Port Chester Teachers: We're Ready To Commit To A Fair Contract

Union calls leaks about negotiations harmful.

Port Chester teachers, who have been without a contract since June 30, 2011, say they understand the tough financial problems faced by their district and are ready to commit to a fair contract.

However, the Port Chester Teachers Association also said today that leaks about contract negotions have been harmful and misleading.

"The Port Chester TA is acutely aware of the financial difficulties faced by virtually all the school districts in New York State, and particularly those here in Port Chester," said Port Chester Teachers Assciation President Linda O'Connor.  "Throughout the process of negotiations, we have stood ready to commit to a contract that makes sense for all parties concerned: one that not only alleviates the financial strains of the district, but that also compensates the hard-working employees of the district as well, so that the children of Port Chester may continue to receive the excellent education to which they are entitled.  We remain committed to the process of bargaining in good faith, and we remain ready to commit to a fair contract."

O'Connor said negotiations can only succeed when both sides are committed to respecting the very process of bargaining a contract in good faith. She said teachers have been disappointed by a recent series of leaks about negotiations and sugged those leaks are jeopardizing any new deal that might be possible. 

"It is certainly tempting to respond to such tactics by clarifying the misinformation that is currently permeating the press, and engaging in our own process of leaking information that is confidential and that should be confined to the negotiating table," O'Connor said. "The association will nevertheless continue to bargain in good faith, respecting the confidentiality of the process, and will hope that the district chooses the same path, going forward."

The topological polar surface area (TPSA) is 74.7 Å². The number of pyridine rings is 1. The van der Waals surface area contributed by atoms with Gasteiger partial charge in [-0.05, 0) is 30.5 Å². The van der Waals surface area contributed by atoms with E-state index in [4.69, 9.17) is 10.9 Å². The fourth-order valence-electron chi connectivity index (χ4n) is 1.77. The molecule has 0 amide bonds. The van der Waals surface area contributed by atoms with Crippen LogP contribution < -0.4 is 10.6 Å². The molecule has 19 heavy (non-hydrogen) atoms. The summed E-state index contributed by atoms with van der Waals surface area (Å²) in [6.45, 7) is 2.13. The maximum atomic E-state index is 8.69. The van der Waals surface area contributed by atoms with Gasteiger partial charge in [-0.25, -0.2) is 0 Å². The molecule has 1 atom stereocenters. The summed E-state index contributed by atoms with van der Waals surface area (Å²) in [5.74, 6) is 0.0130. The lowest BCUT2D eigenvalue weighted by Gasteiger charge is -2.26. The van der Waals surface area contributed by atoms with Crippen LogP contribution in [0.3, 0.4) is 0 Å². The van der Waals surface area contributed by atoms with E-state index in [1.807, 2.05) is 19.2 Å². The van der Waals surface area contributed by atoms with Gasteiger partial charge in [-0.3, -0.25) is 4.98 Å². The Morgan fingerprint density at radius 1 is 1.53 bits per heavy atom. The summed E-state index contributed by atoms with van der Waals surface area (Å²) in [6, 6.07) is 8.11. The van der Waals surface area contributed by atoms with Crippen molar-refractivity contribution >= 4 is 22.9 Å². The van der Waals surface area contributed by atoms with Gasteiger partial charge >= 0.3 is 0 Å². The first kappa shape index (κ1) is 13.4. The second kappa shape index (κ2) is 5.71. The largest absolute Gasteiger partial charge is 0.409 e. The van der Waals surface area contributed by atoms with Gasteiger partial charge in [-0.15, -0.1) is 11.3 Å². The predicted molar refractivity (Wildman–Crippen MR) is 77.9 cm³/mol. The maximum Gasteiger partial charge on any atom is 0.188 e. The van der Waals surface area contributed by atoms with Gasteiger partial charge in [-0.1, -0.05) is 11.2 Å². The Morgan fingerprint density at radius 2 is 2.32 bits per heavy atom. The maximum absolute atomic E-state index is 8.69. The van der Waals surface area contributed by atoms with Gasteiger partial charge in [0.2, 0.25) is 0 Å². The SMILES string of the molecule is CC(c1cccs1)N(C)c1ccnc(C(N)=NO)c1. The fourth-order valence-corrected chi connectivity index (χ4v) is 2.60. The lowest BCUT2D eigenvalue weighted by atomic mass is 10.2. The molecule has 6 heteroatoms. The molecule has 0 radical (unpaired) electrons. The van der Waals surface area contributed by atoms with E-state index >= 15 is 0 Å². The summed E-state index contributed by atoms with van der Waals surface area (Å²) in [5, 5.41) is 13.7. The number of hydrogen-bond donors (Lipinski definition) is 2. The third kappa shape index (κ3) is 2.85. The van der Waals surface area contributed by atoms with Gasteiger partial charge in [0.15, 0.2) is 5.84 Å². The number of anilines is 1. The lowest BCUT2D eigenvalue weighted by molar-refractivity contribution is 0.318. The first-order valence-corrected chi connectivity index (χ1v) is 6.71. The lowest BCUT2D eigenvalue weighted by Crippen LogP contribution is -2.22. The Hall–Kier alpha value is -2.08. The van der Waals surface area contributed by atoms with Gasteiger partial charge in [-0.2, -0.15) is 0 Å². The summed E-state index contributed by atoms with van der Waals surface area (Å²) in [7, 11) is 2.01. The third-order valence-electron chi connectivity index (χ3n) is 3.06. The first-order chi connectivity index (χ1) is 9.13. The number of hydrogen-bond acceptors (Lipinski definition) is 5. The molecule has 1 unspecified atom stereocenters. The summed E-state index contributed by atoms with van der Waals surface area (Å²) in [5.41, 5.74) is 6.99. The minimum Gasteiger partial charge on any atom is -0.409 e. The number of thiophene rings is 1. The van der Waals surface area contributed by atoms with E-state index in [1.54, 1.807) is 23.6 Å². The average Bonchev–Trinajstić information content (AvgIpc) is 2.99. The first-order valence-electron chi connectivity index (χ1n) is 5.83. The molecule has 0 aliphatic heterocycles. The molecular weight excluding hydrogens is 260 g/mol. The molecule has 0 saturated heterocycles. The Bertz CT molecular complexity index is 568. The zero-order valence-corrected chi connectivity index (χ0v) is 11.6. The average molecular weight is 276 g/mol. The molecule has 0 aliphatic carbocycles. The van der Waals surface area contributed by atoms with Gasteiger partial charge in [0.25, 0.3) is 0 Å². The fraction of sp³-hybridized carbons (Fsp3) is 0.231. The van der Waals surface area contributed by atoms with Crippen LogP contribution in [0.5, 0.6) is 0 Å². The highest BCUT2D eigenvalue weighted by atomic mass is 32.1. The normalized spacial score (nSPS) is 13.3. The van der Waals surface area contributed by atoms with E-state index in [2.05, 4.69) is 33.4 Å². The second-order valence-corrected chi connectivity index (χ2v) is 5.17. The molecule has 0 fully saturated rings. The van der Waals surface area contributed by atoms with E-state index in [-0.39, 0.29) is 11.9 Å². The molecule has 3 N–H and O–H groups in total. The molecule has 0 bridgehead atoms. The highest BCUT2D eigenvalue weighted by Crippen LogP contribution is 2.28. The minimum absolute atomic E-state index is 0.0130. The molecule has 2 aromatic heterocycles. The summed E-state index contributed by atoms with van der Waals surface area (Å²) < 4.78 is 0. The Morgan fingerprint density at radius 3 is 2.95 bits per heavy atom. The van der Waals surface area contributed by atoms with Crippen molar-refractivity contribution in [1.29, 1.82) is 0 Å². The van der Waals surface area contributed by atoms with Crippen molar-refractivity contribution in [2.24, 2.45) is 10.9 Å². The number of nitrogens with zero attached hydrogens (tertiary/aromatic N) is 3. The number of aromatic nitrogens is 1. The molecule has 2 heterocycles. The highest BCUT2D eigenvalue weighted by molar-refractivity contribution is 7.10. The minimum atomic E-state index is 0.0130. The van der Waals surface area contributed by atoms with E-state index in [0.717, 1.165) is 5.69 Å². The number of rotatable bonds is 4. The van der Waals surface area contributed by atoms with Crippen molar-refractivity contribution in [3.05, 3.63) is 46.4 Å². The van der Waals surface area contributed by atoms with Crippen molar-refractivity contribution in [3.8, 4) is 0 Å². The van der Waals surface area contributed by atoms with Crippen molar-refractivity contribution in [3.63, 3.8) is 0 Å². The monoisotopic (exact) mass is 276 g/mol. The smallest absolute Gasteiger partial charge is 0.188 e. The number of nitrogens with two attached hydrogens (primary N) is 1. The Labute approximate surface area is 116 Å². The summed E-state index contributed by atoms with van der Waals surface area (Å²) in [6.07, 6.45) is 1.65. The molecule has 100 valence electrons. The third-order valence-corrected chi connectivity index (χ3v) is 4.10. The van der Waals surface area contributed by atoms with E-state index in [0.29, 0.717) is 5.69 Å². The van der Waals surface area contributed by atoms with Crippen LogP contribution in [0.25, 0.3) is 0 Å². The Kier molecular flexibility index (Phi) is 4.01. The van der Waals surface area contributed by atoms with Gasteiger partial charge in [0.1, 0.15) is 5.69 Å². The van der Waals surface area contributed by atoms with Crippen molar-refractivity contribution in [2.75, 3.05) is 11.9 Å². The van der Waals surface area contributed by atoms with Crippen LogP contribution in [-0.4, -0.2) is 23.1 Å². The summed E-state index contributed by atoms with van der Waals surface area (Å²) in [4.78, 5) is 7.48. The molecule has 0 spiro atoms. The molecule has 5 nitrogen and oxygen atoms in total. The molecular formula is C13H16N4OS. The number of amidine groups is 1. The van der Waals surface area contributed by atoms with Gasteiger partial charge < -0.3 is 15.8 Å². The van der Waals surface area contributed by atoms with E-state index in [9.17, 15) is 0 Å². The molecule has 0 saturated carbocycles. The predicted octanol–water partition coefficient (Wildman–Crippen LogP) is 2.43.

George Datino March 27, 2012 at 10:34 AM
Great idea and personally I would double the amount to at least $34,000 (punitive) per kid and make it for every year the kid has attended the school district. Unfortunately, not sure how many illegal aprtements they have been finding and I am not sure that there has been any desire to put in any severe punitive penalties to landlords who get caught.
PC Lover March 27, 2012 at 11:47 AM
Believe me $17K per child multiplied by the number of years the child was enrolled from that "illegal" address is punitive enough. At least then they pay their fair share. As the rest of us are scrambling to avoid cutting programs and laying off staff in the schools while their tenants are receiving FREE (not covered by the appropriate school tax on the property) education on our backs. Level the playing field! Property must pay appropriate proportional school taxes for number of apartments sending children to district whether apartments are legal or not. What say you, Saverio?
JJ March 27, 2012 at 11:57 AM
PC Lover.........100% right! Except , if you enacted this good plan it would interfere with all the landlord scams taking place in Port Chester and that would interrupt the entire HUD Scams here. It's the simple "cause & effect" scenario ; we have too many people living in too few houses. Break that cycle and it'll help eliminate infrastructure problems, crime, EMT & Fire calls, school budgets etc. These are issues that should have been investigated years ago by the Feds. A lot of people made tons of money over the fact that the village LOOKED the OTHER WAY regarding HOUSING ISSUES. We're paying for it now in spades..............
FJT March 27, 2012 at 12:37 PM
"It takes a school to bankrupt a village." -- Bumper Sticker
Blogger March 28, 2012 at 05:30 PM
@FJT - And, it takes a village to bankrupt a school - meaning that while the inequities of the Port Chester tax base attract much speculation, the bottom line is that we need to pass the school budget or we will begin to see a major slide in the academic reputation and future of this village. Don't let our village bankrupt our schools.


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